I think it’s high time we return to our Greek god series here on Immortal Monday. Wouldn’t you agree?
When you think of the god Apollo, do visions of the sun god come to mind? Did you know Apollo wasn’t always known for the sun, but for prophecy, music and healing? That’s right, healing. A little something that got his descendants in trouble. But we’ll talk about that in a minute.
Son of Zeus, brother to Artemis, he proved his strength at a very young age when he fought valiantly to protect his mother, Leto, against Hera’s wrath. You may recall Hera’s vengeance streak when it came to Zeus’ indiscretions. Such was the case when Hera discovered Leto was carrying Zeus’ children.
Trying to prevent the birth of Apollo and Artemis, Hera banished Leto to wander during the late stages of her pregnancy. Thankfully, she found refuge on the newly created floating island of Delos, where she gave birth to Apollo’s sister, Artemis. Apollo was born a day later with Artemis’ help.
Where did the fight come in, you ask? Well, on day four of Apollo’s new life, Hera set forth the mighty Python to destroy Leto. Eager to protect his mother, Apollo took on the mighty beast and slew it. But the Python was a child of Gaia; therefore, Apollo would be punished for his actions.
Raised by their mother on the island of Delos, Artemis and Apollo grew to be smart and good gods, that were well adored by the people. The gods of Olympus, seeing this, eventually invited them to join them, and they accepted.
Like his father, he was a lover of women – and of men. He had loved a youth by the name of Cyparissus, a descendant of Heracles. As a show of his affection Apollo gifted the young lad with a sacred deer who would become tame in Cyparissus’ possession. But one day, Cyparissus accidentally killed the deer while practicing with his javelin. The boy was overcome with grief and asked Apollo to allow his tears to fall for all eternity. Touched and apprehensive of the boy’s wishes, Apollo transformed Cyparissus into a cypress tree. It became the symbol of sorrow and its sap, along the trunk, formed droplets in the shape of tears.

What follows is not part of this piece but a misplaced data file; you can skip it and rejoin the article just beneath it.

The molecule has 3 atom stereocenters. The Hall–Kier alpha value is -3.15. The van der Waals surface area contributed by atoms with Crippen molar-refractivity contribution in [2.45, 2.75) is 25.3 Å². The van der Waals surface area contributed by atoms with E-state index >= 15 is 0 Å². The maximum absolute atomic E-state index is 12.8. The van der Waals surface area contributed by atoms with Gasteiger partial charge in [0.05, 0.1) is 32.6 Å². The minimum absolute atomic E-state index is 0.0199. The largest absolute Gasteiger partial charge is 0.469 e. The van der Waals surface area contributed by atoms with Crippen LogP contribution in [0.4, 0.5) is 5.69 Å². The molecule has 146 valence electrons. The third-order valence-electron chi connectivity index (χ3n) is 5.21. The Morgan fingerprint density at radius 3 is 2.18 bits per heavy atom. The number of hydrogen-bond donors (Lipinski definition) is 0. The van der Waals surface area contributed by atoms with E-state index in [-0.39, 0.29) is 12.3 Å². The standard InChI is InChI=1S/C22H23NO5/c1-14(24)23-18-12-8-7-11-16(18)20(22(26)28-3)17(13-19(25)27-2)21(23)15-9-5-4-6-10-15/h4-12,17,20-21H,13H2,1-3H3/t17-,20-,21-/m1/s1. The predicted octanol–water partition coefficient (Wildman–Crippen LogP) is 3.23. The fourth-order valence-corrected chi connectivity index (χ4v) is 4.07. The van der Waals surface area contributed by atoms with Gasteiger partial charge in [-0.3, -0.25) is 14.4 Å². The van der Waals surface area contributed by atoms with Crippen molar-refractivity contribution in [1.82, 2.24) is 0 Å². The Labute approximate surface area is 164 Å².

In his pursuit of women, there is no other more famous than his desire for Daphne. If only it had been the natural way of things. Apollo had been giving Eros, the god of Love, a hard time about his ability with the bow and arrow. As payback, Eros struck him with his own bow causing him to fall for Daphne. In the same like, Eros made sure Daphne would be repulsed by Apollo. When Apollo pursued Daphne, she prayed to her father for help who answered her prayer by turning her into a laurel tree, a tree sacred to Apollo.
He would become father to many sons, through many different women. But it is the son, Asclepius, drawing upon his pride and vanity that would pull in Zeus’ ultimate punishment. Gifted with his father’s ability to heal, Asclepius would take it upon himself to resurrect the dead, thus stealing Hades’ subjects. Zeus responded by striking him down with his lightening bolt.
Infuriated, Apollo responded in an act of revenge by killing the Cyclopes, the ones responsible for creating Zeus’ lightning bolt. Zeus would have banished Apollo for the act, but Leto stepped in and pleaded Apollo’s case. Apollo was indentured to King Ademtus of Pherae for a number of years. The number of years appears to vary depending on the source you subscribe to.
Interesting facts about Apollo:
- There is no real Latin variant for his name, so the Romans also called him Apollo.
- He is responsible for turning the crow black for suspecting it of spreading lies. Prior to that it was white.
- He is known as the beardless young man.
- As a sun god he is sometimes called Sol, the Latin word for sun.
- He is responsible for bringing down Achilles by guiding Paris’ arrow straight into Achilles’ heel.
Like most all of the gods we’ve explored, he exhibited very human emotions and flaws. It’s not easy being in such a highly respected position of responsibility. Would you want to be in a position such as his where you were held to greater accountability and obligation?
For a fun and fascinating look at Apollo’s sanctuary at Delphi, along with the a little history lesson on the side, hop on over here. The pictures are AMAZING!
*images via Wikipedia.org > click on image for credit
UPDATE : As of this morning, Thor has arrived safely in Canada.
Reminders: It’s never too late to jump on the Thor Tour. All you need to do is drop me a line. He seems to be taking the slow boat from the UK to Canada, but we hope to hear from him REAL soon!
Also, this blog will be relocating to a self-hosted site at some point at the end of October, beginning of November. I hope you’ll follow us to the new digs. My fabulous designer, Laird Sapir, and I have some pretty amazing ideas (I think) and I hope you’ll enjoy what we create there.
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